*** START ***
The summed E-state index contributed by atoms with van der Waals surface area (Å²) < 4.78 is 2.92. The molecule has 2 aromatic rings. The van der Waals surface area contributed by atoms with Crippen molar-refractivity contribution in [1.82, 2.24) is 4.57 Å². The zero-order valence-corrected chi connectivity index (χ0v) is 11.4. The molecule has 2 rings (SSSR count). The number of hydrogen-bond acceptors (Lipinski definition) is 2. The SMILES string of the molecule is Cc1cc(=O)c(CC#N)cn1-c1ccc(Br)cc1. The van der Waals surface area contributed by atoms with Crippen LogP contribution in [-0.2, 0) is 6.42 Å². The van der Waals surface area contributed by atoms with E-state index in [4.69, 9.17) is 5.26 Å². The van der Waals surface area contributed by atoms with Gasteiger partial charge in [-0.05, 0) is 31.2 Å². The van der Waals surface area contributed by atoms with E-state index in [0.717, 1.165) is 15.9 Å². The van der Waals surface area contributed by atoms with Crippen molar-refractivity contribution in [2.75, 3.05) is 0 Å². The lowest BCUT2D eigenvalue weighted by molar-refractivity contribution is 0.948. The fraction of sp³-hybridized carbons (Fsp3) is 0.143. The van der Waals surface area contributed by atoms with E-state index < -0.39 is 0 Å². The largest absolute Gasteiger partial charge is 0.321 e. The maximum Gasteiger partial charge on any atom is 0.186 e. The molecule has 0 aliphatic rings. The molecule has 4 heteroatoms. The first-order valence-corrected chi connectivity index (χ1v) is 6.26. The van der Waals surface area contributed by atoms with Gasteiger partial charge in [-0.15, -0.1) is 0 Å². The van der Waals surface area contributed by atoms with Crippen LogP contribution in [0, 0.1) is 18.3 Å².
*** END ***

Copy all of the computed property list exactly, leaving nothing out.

The summed E-state index contributed by atoms with van der Waals surface area (Å²) < 4.78 is 2.92. The molecule has 2 aromatic rings. The van der Waals surface area contributed by atoms with Crippen molar-refractivity contribution in [1.82, 2.24) is 4.57 Å². The zero-order valence-corrected chi connectivity index (χ0v) is 11.4. The molecule has 2 rings (SSSR count). The number of hydrogen-bond acceptors (Lipinski definition) is 2. The SMILES string of the molecule is Cc1cc(=O)c(CC#N)cn1-c1ccc(Br)cc1. The van der Waals surface area contributed by atoms with Crippen LogP contribution in [-0.2, 0) is 6.42 Å². The van der Waals surface area contributed by atoms with E-state index in [4.69, 9.17) is 5.26 Å². The van der Waals surface area contributed by atoms with Gasteiger partial charge in [-0.05, 0) is 31.2 Å². The van der Waals surface area contributed by atoms with E-state index in [0.717, 1.165) is 15.9 Å². The van der Waals surface area contributed by atoms with Crippen molar-refractivity contribution in [2.75, 3.05) is 0 Å². The lowest BCUT2D eigenvalue weighted by molar-refractivity contribution is 0.948. The fraction of sp³-hybridized carbons (Fsp3) is 0.143. The van der Waals surface area contributed by atoms with E-state index < -0.39 is 0 Å². The largest absolute Gasteiger partial charge is 0.321 e. The maximum Gasteiger partial charge on any atom is 0.186 e. The molecule has 0 aliphatic rings. The molecule has 4 heteroatoms. The first-order valence-corrected chi connectivity index (χ1v) is 6.26. The van der Waals surface area contributed by atoms with Gasteiger partial charge in [-0.15, -0.1) is 0 Å². The van der Waals surface area contributed by atoms with Crippen LogP contribution in [0, 0.1) is 18.3 Å².